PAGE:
“We are building the city of God at St. Alphonsus and the city is diverse, active and alive! We are the best kept secret in the Archdiocese of St. Paul and Minneapolis.”


St. Stephen Church

Mary’s blessing

Joan Bednarczyk, pastoral minister at St. Stephen wrote the following reflection:

“Isn’t it true that some days just aren’t what we plan or expect? As rational human beings we want control over the events of the day, routine to keep our world sane and order to hold our emotions at bay and our heads screwed on straight. Some days the simple voice mail message left in the pre-dawn hours of the morning effects the tone and atmosphere of our day and mood more than the weather or a bad night’s sleep ever could.

“’Mom died last night,’ I heard Mary’s daughter announce through the distant coldness of my black telephone receiver. With no live person on the other end to respond to, I sat at my desk alone and quiet while surges of sadness, emptiness and grief penetrated my marrow. Without thought or intention I plummeted through time to my first visit with Mary at the home she shared with her daughter and son-in-law and I realized that from the beginning I was struck by her loveliness and kindness which was untainted by her pain, age or declining health.

“This past year, Mary lived in an assisted living residence where she was loved by staff and a family who continued to visit daily, often bringing homemade cookies to satisfy her penchant for sweets. There were other things Mary loved: pale pink finger nail polish, rouge and tomato soup with grilled cheese sandwiches, a fact that we both agreed had something to do with Fridays and being Catholic!

“Oftentimes when I would go to visit her, I would wait until late afternoon, coveting the time much like a small child who desires to be the sole recipient of its mother’s affection. I secretly planned my visits when I knew others would not come or interrupt, selfishly concluding my day in her company.  She was a woman of profound faith who was happy and grateful for her life and just as happy and ready to start her ‘new life’ — she longed to be with God.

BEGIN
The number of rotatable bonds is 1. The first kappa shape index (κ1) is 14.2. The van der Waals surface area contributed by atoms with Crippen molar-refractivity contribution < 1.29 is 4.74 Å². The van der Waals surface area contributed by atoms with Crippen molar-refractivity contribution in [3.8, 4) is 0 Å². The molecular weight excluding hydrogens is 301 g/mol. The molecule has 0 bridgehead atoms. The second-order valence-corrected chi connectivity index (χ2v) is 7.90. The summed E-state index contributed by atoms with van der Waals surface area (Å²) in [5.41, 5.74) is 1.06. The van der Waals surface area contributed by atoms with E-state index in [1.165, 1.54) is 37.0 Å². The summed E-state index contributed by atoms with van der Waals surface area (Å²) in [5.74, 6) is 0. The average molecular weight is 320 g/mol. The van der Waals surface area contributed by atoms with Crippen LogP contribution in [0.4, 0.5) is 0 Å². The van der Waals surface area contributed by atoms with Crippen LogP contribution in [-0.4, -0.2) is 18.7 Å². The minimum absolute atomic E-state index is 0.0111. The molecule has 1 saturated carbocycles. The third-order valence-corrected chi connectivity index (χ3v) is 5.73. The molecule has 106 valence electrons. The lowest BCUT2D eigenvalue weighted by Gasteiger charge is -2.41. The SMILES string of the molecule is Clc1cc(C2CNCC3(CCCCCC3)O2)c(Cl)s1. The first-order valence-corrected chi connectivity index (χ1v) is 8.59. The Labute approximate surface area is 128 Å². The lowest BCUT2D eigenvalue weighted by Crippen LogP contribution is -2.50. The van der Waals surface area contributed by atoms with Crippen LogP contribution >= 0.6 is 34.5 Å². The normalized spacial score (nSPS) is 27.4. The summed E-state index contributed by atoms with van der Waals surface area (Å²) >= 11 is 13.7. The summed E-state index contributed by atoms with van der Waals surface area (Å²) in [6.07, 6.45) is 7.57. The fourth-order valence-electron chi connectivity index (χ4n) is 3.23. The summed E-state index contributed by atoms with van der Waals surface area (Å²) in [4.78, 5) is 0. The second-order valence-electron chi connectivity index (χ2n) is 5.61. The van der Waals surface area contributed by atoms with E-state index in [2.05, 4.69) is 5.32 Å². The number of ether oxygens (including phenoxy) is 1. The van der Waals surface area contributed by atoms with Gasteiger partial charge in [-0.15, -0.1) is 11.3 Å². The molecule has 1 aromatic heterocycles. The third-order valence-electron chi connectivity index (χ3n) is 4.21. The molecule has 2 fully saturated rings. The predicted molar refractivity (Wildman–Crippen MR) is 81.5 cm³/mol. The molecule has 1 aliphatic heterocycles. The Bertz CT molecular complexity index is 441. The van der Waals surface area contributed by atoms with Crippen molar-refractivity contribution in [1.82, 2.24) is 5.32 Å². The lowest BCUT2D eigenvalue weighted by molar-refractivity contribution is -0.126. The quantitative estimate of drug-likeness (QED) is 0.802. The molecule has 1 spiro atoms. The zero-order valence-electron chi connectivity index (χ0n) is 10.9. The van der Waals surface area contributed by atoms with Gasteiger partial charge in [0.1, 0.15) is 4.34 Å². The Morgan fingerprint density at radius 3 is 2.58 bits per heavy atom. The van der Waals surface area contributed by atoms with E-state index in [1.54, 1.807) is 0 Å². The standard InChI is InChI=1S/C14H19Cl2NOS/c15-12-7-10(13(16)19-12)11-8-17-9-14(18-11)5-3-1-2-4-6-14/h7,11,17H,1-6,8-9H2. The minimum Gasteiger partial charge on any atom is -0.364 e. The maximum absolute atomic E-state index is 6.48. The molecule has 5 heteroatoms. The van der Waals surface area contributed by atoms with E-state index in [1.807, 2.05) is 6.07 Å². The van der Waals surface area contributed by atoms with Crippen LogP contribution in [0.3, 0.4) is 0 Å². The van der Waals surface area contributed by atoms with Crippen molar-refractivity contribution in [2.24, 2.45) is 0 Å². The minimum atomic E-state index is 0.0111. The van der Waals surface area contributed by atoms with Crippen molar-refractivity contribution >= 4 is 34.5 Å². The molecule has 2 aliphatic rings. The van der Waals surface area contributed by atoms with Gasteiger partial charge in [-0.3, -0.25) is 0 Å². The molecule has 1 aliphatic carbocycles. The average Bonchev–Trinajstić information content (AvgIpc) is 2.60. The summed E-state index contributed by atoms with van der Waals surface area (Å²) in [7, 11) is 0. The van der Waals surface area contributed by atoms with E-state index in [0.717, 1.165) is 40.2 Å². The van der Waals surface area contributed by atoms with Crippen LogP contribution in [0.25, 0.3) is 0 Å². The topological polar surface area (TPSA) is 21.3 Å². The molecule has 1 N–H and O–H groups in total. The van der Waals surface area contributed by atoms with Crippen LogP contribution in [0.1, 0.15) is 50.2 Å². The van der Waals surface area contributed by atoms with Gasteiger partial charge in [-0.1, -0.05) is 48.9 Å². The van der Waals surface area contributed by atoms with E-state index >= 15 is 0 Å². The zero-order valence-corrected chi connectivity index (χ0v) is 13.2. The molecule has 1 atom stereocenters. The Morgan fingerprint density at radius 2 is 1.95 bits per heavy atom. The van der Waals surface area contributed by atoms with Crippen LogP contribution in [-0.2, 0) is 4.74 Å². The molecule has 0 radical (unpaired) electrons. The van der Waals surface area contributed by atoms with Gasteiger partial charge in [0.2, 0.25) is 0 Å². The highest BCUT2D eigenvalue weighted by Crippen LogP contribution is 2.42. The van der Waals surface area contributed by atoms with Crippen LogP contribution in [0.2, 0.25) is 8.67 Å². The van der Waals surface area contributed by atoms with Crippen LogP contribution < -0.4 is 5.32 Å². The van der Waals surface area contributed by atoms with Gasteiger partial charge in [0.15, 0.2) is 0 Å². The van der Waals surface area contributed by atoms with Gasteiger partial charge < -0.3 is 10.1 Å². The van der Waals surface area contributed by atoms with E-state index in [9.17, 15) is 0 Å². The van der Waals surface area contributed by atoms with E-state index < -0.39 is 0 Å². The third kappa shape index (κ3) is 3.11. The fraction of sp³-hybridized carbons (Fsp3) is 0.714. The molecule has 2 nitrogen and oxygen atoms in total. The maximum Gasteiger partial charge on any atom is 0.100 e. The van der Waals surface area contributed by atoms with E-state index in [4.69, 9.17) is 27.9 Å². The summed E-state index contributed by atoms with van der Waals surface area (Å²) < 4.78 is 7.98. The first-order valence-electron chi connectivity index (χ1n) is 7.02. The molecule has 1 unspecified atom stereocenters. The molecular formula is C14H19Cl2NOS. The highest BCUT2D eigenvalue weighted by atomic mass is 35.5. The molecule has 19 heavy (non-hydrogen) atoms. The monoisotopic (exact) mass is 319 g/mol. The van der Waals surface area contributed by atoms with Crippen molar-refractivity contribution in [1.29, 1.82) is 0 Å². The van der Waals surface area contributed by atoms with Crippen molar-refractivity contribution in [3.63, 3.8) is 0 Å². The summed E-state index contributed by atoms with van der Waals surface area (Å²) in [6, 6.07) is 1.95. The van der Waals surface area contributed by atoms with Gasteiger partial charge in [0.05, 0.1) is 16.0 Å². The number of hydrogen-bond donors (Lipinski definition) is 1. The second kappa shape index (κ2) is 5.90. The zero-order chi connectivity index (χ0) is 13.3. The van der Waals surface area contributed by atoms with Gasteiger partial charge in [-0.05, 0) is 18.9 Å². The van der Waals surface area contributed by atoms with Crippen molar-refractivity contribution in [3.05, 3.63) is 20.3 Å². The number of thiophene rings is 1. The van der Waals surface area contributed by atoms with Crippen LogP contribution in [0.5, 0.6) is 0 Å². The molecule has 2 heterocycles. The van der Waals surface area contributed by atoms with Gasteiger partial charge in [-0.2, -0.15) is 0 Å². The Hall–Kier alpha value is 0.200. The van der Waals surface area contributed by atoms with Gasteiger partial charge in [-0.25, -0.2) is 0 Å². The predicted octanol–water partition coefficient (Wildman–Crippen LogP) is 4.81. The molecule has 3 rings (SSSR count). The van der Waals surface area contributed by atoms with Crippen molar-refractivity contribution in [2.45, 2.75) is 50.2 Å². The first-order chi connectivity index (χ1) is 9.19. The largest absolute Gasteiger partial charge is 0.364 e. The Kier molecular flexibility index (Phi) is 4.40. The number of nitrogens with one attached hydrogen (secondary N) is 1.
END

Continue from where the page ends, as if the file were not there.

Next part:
“I could and often did laugh with Mary — she made the seriousness of somber days lighter or dissolve completely, as if she were an angel who had embraced me with her unseen mystical, magical powers. Even through clouded vision, her sky blue eyes would sparkle as I entered the room and I knew it wasn’t just me she was happy to see — she knew I was bringing her Jesus.

“One of our last visits was a gift beyond measure that will stay with me as long as I have memory and the desire to believe in a God of surprises. Sitting on her bed gently patting and rubbing the thin legs that no longer supported her, I offered prayer and Eucharist as she reverently struggled to raise herself from the pillow to receive. In her soft, barely-audible murmur, she shared how grateful she was for the ‘gift’ that I brought to her. ‘I have no gifts for you,’ she said apologetically, ‘but I can bless you.’ With that, she slowly and calmly placed one hand on my head as I sat motionless and overwhelmed with awe and wonder.

“In that holy moment, I felt the presence of God and recognized that Mary understood and was comfortable with her role as a daughter of God — she knew to whom she belonged. I hung suspended in space, time and tears — feeling more intensely than ever before, the intimacy we shared, the qualities of the human heart and nature of our souls.”

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Category: Good News